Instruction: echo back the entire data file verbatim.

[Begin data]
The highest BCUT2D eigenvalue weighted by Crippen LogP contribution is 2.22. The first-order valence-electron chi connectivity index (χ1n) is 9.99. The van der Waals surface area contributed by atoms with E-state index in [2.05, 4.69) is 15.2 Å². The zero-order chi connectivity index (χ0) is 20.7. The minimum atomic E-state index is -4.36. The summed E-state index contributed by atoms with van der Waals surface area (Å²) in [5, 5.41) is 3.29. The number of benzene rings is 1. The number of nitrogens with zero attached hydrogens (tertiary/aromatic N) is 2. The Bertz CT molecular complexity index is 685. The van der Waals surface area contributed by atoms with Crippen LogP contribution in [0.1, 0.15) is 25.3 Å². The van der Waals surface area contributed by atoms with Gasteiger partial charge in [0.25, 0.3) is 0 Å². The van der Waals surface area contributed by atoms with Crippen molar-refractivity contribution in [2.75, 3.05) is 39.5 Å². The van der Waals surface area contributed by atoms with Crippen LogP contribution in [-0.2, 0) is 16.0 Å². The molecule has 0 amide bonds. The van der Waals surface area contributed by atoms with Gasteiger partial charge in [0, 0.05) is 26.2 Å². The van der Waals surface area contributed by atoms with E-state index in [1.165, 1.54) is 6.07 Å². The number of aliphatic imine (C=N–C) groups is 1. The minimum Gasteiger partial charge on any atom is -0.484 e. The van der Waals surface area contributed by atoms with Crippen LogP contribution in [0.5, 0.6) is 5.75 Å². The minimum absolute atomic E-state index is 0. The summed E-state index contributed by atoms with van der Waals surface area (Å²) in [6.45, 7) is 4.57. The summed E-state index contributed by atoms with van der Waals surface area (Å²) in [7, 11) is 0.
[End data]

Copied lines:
The highest BCUT2D eigenvalue weighted by Crippen LogP contribution is 2.22. The first-order valence-electron chi connectivity index (χ1n) is 9.99. The van der Waals surface area contributed by atoms with E-state index in [2.05, 4.69) is 15.2 Å². The zero-order chi connectivity index (χ0) is 20.7. The minimum atomic E-state index is -4.36. The summed E-state index contributed by atoms with van der Waals surface area (Å²) in [5, 5.41) is 3.29. The number of benzene rings is 1. The number of nitrogens with zero attached hydrogens (tertiary/aromatic N) is 2. The Bertz CT molecular complexity index is 685. The van der Waals surface area contributed by atoms with Crippen LogP contribution in [0.1, 0.15) is 25.3 Å². The van der Waals surface area contributed by atoms with Gasteiger partial charge in [0.25, 0.3) is 0 Å². The van der Waals surface area contributed by atoms with Crippen molar-refractivity contribution in [2.75, 3.05) is 39.5 Å². The van der Waals surface area contributed by atoms with Crippen LogP contribution in [-0.2, 0) is 16.0 Å². The molecule has 0 amide bonds. The van der Waals surface area contributed by atoms with Gasteiger partial charge in [0, 0.05) is 26.2 Å². The van der Waals surface area contributed by atoms with E-state index in [1.165, 1.54) is 6.07 Å². The number of aliphatic imine (C=N–C) groups is 1. The minimum Gasteiger partial charge on any atom is -0.484 e. The van der Waals surface area contributed by atoms with Crippen LogP contribution in [0.5, 0.6) is 5.75 Å². The minimum absolute atomic E-state index is 0. The summed E-state index contributed by atoms with van der Waals surface area (Å²) in [6.45, 7) is 4.57. The summed E-state index contributed by atoms with van der Waals surface area (Å²) in [7, 11) is 0.